Department of History
Research area: 18th and 19th century Caribbean and Cuban History, Atlantic History, Slavery, and the Transatlantic Slave Trade, Digital Humanities, Afro-Latin American History
Office: MH 4.04.20
Office hours: Tuesday 2:15-4:15pm
Jorge Felipe-Gonzalez earned his B.A., Magna Cum Laude, in History from the University of Havana and his Ph.D. in History from Michigan State University. His book in progress, The Slave-Trading Mafia: Transatlantic Networks and the Foundation of the Cuban-based Slave Trade, the result of over a decade of research with multilingual sources from Cuba, Spain, Sierra Leone, the United Kingdom, and the United States, uncovers the emergence of Cuba as a leading transatlantic slave-trading region in the Americas as a result of domestic changes in the island and the post-abolitionist rearrangement of trans-Atlantic trading networks and routes. Although rooted in Cuba, the scope of the book is fundamentally Atlantic. It traces the relocation of American slave traders to Cuba after 1808 as a critical factor for the formation of the slave-trading machinery on the island, details the constitution of new transatlantic slave trading corridors during the nineteenth century, and concludes with the socio-political effects of the expansion of the Cuban slave trade in some African communities.
Jorge Felipe-Gonzalez has worked on several digital projects on slavery, such as the Transatlantic and Intra-American Slave Trade Databases and, as a Mellon Fellow at the DuBois Institute at Harvard University, on the People of the Transatlantic Slave Trade (PAST). He has been awarded several grants, such as the International Seminar on the History of the Atlantic World and, together with other colleagues, an Australian Research Council Grant to develop a new digital database on the Trans-Pacific Slave Trade. Some of Felipe-Gonzalez’s undergraduate and graduate courses are “History of U.S./Latin American Relations,” “Teaching and Researching the Transatlantic Slave Trade in the Digital Age,” “Slavery and its Legacy in the Digital Age,” “Everyday Life under a Totalitarian State,” and “From Colonial to totalitarian Cuba: 500 years of History.”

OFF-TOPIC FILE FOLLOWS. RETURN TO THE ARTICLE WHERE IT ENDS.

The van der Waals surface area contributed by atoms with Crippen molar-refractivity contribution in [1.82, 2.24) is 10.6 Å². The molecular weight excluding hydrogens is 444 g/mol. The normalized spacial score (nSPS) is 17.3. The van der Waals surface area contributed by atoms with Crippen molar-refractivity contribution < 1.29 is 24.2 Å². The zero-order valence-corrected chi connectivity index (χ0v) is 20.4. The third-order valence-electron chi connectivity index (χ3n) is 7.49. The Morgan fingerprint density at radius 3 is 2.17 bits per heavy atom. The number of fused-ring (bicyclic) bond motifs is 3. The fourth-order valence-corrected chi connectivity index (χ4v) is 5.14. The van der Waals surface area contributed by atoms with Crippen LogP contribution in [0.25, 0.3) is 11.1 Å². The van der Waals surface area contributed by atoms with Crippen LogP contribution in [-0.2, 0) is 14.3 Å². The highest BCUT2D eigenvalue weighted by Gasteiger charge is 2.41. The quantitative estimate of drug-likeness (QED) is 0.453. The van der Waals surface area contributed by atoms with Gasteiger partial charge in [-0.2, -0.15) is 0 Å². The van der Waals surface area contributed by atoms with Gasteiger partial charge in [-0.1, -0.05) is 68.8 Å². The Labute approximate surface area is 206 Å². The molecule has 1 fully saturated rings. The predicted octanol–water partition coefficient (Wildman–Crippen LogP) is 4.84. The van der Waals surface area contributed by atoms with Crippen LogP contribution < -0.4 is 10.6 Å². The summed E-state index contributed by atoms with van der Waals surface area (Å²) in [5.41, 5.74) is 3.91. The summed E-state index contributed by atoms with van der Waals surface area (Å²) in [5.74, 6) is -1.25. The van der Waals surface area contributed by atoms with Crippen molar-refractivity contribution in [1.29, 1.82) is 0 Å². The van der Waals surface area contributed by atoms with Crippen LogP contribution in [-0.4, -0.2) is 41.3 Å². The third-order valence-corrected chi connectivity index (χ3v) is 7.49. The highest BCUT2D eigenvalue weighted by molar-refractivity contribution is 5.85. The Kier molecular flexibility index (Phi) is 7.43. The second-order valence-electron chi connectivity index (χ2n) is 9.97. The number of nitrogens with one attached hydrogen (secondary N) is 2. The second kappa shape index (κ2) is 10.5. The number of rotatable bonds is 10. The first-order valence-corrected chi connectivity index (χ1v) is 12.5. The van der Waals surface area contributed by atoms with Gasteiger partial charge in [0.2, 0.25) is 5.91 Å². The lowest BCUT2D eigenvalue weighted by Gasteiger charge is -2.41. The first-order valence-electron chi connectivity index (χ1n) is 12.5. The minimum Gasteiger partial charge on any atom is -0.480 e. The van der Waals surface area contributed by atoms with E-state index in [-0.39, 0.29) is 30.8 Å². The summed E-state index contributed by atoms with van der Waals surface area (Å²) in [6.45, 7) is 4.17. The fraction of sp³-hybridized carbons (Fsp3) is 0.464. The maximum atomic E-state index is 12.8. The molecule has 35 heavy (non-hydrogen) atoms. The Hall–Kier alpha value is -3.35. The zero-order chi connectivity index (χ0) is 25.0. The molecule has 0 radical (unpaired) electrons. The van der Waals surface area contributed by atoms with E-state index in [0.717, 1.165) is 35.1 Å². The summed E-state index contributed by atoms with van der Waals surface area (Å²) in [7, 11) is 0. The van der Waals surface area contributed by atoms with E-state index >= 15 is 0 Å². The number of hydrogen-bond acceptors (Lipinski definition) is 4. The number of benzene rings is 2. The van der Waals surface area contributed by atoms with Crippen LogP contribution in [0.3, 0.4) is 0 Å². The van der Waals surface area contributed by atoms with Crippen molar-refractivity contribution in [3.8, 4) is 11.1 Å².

2022 Coauthor with Henry Louis Gates Jr & David Eltis, “The Constitution and the Slave Trade,” The New York Review of Books, 49:6 (April 7, 2022) 53-54.
2022 Book Review in the Colonial Latin American Review, Evelyn P. Jennings’ “Constructing the Spanish Empire in Havana. State Slavery in Defense and Development,” 1762-1835. Baton Rouge: Louisiana State University Press, 20120. xii + 283 pp. $ 45.00. Hardcover., (forthcoming).
2021 Coauthor with J., Cole, G., & Lawrance, B. “The Amistad Saga: A Transatlantic Dialogue,” Oxford Research Encyclopedia of Latin American History. October 2021 (Peer Reviewed).
2021 “Black Lives Matter Misses the Point about Cuba.” The Atlantic, July 17, 2021.
2021 “I Watched Cuba Crumbled from the Inside.” The Atlantic, July 31, 2021.
2021 “The Transatlantic Slave Trade and the Foundation of the Kingdom of Galinhas in Southern Sierra Leone, 1790-1820,” Journal of African History. 1-23, 2021.
Main Office: MH 4.04.06
Department of History
University of Texas at San Antonio
College of Liberal and Fine Arts
One UTSA Circle
San Antonio, TX 78249-1644